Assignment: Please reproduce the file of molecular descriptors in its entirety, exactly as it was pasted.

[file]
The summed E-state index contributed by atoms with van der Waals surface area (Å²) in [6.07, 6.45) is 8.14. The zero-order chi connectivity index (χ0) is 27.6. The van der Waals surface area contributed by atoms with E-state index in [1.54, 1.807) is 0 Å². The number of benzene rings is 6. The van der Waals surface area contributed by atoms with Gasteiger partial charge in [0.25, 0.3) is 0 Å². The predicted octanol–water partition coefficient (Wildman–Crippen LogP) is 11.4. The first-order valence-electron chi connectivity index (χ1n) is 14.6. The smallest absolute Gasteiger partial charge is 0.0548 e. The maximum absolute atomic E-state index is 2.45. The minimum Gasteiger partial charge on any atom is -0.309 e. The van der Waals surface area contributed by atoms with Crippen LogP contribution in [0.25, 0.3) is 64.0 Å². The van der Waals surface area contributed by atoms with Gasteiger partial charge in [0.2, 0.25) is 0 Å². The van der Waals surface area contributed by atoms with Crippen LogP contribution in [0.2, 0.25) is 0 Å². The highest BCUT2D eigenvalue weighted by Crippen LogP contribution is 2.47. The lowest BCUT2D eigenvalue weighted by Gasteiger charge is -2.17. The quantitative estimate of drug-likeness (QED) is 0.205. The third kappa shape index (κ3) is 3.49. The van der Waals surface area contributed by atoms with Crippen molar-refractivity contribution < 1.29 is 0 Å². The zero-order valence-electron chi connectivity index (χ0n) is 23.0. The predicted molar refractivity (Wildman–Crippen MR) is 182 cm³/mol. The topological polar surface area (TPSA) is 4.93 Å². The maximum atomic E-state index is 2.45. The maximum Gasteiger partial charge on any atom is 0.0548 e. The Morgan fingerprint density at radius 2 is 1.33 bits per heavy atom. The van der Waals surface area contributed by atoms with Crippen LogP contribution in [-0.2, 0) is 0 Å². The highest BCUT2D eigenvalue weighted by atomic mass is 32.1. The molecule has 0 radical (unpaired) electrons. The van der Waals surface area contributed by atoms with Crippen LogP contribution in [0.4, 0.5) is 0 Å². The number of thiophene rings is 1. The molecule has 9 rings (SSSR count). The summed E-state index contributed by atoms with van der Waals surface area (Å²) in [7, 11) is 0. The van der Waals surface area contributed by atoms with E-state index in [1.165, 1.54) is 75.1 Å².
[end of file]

The summed E-state index contributed by atoms with van der Waals surface area (Å²) in [6.07, 6.45) is 8.14. The zero-order chi connectivity index (χ0) is 27.6. The van der Waals surface area contributed by atoms with E-state index in [1.54, 1.807) is 0 Å². The number of benzene rings is 6. The van der Waals surface area contributed by atoms with Gasteiger partial charge in [0.25, 0.3) is 0 Å². The predicted octanol–water partition coefficient (Wildman–Crippen LogP) is 11.4. The first-order valence-electron chi connectivity index (χ1n) is 14.6. The smallest absolute Gasteiger partial charge is 0.0548 e. The maximum absolute atomic E-state index is 2.45. The minimum Gasteiger partial charge on any atom is -0.309 e. The van der Waals surface area contributed by atoms with Crippen LogP contribution in [0.25, 0.3) is 64.0 Å². The van der Waals surface area contributed by atoms with Gasteiger partial charge in [0.2, 0.25) is 0 Å². The van der Waals surface area contributed by atoms with Crippen LogP contribution in [0.2, 0.25) is 0 Å². The highest BCUT2D eigenvalue weighted by Crippen LogP contribution is 2.47. The lowest BCUT2D eigenvalue weighted by Gasteiger charge is -2.17. The quantitative estimate of drug-likeness (QED) is 0.205. The third kappa shape index (κ3) is 3.49. The van der Waals surface area contributed by atoms with Crippen molar-refractivity contribution < 1.29 is 0 Å². The zero-order valence-electron chi connectivity index (χ0n) is 23.0. The predicted molar refractivity (Wildman–Crippen MR) is 182 cm³/mol. The topological polar surface area (TPSA) is 4.93 Å². The maximum atomic E-state index is 2.45. The maximum Gasteiger partial charge on any atom is 0.0548 e. The Morgan fingerprint density at radius 2 is 1.33 bits per heavy atom. The van der Waals surface area contributed by atoms with Crippen LogP contribution in [-0.2, 0) is 0 Å². The highest BCUT2D eigenvalue weighted by atomic mass is 32.1. The molecule has 0 radical (unpaired) electrons. The van der Waals surface area contributed by atoms with Crippen LogP contribution in [0.4, 0.5) is 0 Å². The number of thiophene rings is 1. The molecule has 9 rings (SSSR count). The summed E-state index contributed by atoms with van der Waals surface area (Å²) in [7, 11) is 0. The van der Waals surface area contributed by atoms with E-state index in [1.165, 1.54) is 75.1 Å².